Home » Polish PM Lashes Out At Ursula Von Der Leyen After She Vowed To Punish His Country

Polish PM Lashes Out At Ursula Von Der Leyen After She Vowed To Punish His Country

The Polish Prime Minister has told Ursula von der Leyen ‘we will not be blackmailed’ after the European Commission chief vowed to punish his country for challenging the supremacy of EU law.

Mateusz Morawiecki spoke after von der Leyen in a fiery debate at the parliament in Strasbourg, telling her that Poland would not bow to ‘European centralism’ and that a country’s constitution was higher than any other law on the Continent.

The PM’s robust speech prompted a cacophony of outrage to break out across the benches, while Polish ministers stood up to applaud after he finished.

Last night, he wrote a letter to the Commission accusing it of ‘starving’ and ‘punishing’ his country by withholding billions in Covid recovery money, and warning against a ‘dangerous phenomenon that threatens the future of our Union.’

Von der Leyen said she was ‘deeply concerned’ by the letter but told the parliament that Brussels had a three-pronged attack for Poland: legal challenge, formal sanctions to withhold funds and stripping it of EU membership rights.

The Commission chief said: ‘We cannot and will not allow our common values to be put at risk.’

Von der Leyen said she was ‘deeply concerned’, adding that ‘we cannot and will not allow our common values to be put at risk’

Mateusz Morawiecki told the parliament in Strasbourg that Poland would not bow to ‘European centralism’ and that the constitution of a country was the highest law on the Continent

She faces increasing pressure from some member states to get tough on Poland after it escalated a long-running battle with the EU, with disputes ranging from judicial reform to media freedom and LGBT rights.

Referring to the fall of Communism in Poland in 1989, von der Leyen said: ‘The people of Poland wanted democracy … they wanted the freedom to choose their government, they wanted free speech and free media, they wanted an end to corruption and they wanted independent courts to protect their rights.

‘This is what Europe is about and that is what Europe stands for,’ she added. ‘The recent ruling of the Polish Constitutional Court puts much of it into question.’

Last week, the Polish Constitutional Court ruled that EU law was incompatible with aspects of the country’s constitution.

Morawiecki insisted that there was no reason why this should drive a wedge between Warsaw and Brussels, but maintained that he would not budge on the issue.

‘The EU will not fall apart simply because our legal systems will be different,’ he said, adding: ‘If you want to make a non-national superstate out of Europe, first get the consent of all the European states and societies.’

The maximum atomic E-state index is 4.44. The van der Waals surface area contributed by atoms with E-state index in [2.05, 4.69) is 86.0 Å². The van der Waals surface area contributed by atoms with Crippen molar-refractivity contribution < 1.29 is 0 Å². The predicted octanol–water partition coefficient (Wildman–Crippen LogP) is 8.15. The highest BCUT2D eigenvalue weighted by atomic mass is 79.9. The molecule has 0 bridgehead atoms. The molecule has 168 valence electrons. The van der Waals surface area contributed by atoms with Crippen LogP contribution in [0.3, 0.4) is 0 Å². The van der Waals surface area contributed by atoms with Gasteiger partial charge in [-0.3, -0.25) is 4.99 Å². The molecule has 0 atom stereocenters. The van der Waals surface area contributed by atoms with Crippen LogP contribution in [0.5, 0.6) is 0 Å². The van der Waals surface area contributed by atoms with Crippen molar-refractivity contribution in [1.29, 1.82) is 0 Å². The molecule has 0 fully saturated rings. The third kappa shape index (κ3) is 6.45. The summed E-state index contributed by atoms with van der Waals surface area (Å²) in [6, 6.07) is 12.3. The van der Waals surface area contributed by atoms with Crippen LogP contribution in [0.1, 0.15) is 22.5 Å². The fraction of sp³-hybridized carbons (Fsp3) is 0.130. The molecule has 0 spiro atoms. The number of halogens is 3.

Meanwhile, he praised the ‘strong political and economical organism’ of the Bloc, showing the complex position his party is seeking to straddle as it grapples with Brussels, while up to 80 per cent of Poles back being part of the EU.

Von der Leyen warned that Poland’s constitutional ruling ‘is a direct challenge to the unity of the European legal order.’

She said a first option is so-called infringements, where the Commission legally challenges the Polish court’s judgment, which could lead to fines.

Another option is a conditionality mechanism and other financial tools whereby EU funds would be withheld from Poland.

Until Warsaw’s clash with Brussels is resolved, it is unlikely to see any of the 23.9 billion euros in grants and 12.1 billion in cheap loans that it applied for as part of the EU’s recovery fund after the COVID-19 pandemic.

The EU could even block Polish access to EU grants for development and structural projects in the 2021-2027 budget worth around 70 billion euros.

Von der Leyen said a third option is the application of Article 7 of the EU’s treaties. Under this, rights of member states – including the right to vote on EU decisions – can be suspended because they have breached core values of the bloc.

Earlier this month, Poland’s Constitutional Court (pictured) ruled that EU treaties were incompatible with the Polish constitution, putting Warsaw and Brussels on a full collision course

Morawiecki, speaking after her in the EU assembly, accused the bloc of overstepping its authority.

‘EU competencies have clear boundaries, we must not remain silent when those boundaries are breached. So we are saying yes to European universalism, but we say no to European centralism,’ he said.

A succession of members of the parliament then stood up to castigate the Polish leader, while some EU ministers gathering for a meeting in Luxembourg joined the chorus of criticism.

Morawiecki ended up running over his allotted speaking time, prompting warnings from Parliament Vice President Pedro Silva Pereira.

‘You will take note that I was extremely flexible with the allocated time so that nobody can say that you didn’t have time enough to give explanations to the European Parliament,’ Pereira told the PM.

‘But respect of the allocated time is also a way of showing respect for this house of the European democracy.’